Wednesday, May 23, 2012

How @font-face Works

The great news about CSS3 support of the @font-face selector, is that - unlike work-a-round techniques - it's easy to use. Yay! Fonts without hoops!
Just upload the font file you want to use to your server - making sure that you're not violating any copyright rules
In example here I am using font name Ubuntu. you can download this font from here
 - then embed it, using the following CSS:
Code:
 <html>
    <head>
        <title>
            Test font embeded
        </title>
    <style type="text/css">
            @font-face {
              font-family: yourFontName ;
              src: url( /ubuntu_title/Ubuntu-Title.ttf ) format("truetype");
            }
    
            /* Then use it like you would any other font */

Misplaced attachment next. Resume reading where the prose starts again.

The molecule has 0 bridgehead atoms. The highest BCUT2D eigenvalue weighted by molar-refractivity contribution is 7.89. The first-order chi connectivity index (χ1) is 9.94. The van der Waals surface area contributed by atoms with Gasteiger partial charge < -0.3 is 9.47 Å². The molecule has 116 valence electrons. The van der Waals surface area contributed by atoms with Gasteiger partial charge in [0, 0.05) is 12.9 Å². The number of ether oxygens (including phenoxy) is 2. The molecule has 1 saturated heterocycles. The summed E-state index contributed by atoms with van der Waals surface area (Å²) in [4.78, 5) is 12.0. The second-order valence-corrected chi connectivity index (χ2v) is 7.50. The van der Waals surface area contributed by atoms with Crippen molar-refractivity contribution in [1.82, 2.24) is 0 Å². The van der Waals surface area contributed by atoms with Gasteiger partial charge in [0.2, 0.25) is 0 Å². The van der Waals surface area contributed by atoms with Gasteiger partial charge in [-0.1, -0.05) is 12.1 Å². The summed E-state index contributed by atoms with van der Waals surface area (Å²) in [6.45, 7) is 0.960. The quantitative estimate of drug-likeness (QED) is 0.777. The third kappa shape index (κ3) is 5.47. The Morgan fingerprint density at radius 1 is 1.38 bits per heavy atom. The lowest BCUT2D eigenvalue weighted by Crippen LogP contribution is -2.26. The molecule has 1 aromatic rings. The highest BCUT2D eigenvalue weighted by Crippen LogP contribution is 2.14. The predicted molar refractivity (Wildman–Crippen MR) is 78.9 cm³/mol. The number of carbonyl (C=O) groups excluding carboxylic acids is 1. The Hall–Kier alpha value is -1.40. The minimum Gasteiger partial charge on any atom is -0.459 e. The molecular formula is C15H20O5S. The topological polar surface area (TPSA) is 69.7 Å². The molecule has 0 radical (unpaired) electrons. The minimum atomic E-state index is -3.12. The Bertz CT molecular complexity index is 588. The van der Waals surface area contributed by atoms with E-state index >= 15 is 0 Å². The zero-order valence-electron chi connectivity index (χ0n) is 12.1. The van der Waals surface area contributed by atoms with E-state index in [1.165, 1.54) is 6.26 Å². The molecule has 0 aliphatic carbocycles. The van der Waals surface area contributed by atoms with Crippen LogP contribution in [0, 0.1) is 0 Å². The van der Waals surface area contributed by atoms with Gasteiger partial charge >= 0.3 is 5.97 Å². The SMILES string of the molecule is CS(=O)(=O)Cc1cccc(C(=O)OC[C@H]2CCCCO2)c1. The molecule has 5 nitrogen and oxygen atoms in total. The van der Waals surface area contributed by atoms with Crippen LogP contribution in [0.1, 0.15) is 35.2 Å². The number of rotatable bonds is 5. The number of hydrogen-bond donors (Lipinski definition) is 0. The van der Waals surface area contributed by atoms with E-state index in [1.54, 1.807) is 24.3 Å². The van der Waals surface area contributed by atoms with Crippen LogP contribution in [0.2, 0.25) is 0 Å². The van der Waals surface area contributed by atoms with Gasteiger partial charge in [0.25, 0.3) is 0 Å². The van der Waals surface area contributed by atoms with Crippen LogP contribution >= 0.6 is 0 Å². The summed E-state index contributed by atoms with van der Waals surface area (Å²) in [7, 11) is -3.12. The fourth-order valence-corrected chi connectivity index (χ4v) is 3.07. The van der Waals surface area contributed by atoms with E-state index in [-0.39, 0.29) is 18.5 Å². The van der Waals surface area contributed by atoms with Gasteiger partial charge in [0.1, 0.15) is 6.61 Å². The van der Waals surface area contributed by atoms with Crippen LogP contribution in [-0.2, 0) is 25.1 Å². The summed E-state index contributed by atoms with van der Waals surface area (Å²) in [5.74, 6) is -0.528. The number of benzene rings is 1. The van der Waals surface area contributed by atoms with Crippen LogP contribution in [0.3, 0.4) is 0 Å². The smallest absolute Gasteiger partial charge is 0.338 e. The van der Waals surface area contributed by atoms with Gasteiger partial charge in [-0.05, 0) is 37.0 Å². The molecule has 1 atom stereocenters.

.yourFontName { font-family: yourFontName , verdana, helvetica, sans-serif;
            }
    </style>
    </head>
    <body>
        <h1 class="yourFontName">ubuntu title</h1>
    </body>
</html>

The CSS code above defines a font called "yourFontName". You may use the actual font name - or - for testing purposes a unique, made-up name. Whichever you use, all you need to do is reference it again in the CSS, wherever you want to use it.
That's it! Note: the CSS3 specification provides for several font formats: "truetype" (ttf), "opentype" (ttf,otf), "truetype-aat (ttf), "embedded-opentype" (eot) and "scalable-vector-graphic" (svg,svgz).

The result:
more references here